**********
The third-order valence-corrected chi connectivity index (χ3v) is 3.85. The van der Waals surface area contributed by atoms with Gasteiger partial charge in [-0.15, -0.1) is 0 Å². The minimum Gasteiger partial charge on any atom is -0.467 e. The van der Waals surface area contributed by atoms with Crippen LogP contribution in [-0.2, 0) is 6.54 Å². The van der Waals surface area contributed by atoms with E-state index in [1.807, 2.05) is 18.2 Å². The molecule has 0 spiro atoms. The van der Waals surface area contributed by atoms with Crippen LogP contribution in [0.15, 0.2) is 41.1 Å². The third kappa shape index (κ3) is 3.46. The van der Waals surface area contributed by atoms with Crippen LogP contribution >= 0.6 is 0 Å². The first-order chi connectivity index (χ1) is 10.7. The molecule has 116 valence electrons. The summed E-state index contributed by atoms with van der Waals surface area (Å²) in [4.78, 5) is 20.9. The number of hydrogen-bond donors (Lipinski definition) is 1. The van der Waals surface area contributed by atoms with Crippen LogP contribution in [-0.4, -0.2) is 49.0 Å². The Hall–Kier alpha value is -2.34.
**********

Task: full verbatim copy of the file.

The third-order valence-corrected chi connectivity index (χ3v) is 3.85. The van der Waals surface area contributed by atoms with Gasteiger partial charge in [-0.15, -0.1) is 0 Å². The minimum Gasteiger partial charge on any atom is -0.467 e. The van der Waals surface area contributed by atoms with Crippen LogP contribution in [-0.2, 0) is 6.54 Å². The van der Waals surface area contributed by atoms with E-state index in [1.807, 2.05) is 18.2 Å². The molecule has 0 spiro atoms. The van der Waals surface area contributed by atoms with Crippen LogP contribution in [0.15, 0.2) is 41.1 Å². The third kappa shape index (κ3) is 3.46. The van der Waals surface area contributed by atoms with Crippen LogP contribution >= 0.6 is 0 Å². The first-order chi connectivity index (χ1) is 10.7. The molecule has 116 valence electrons. The summed E-state index contributed by atoms with van der Waals surface area (Å²) in [4.78, 5) is 20.9. The number of hydrogen-bond donors (Lipinski definition) is 1. The van der Waals surface area contributed by atoms with Crippen LogP contribution in [-0.4, -0.2) is 49.0 Å². The Hall–Kier alpha value is -2.34.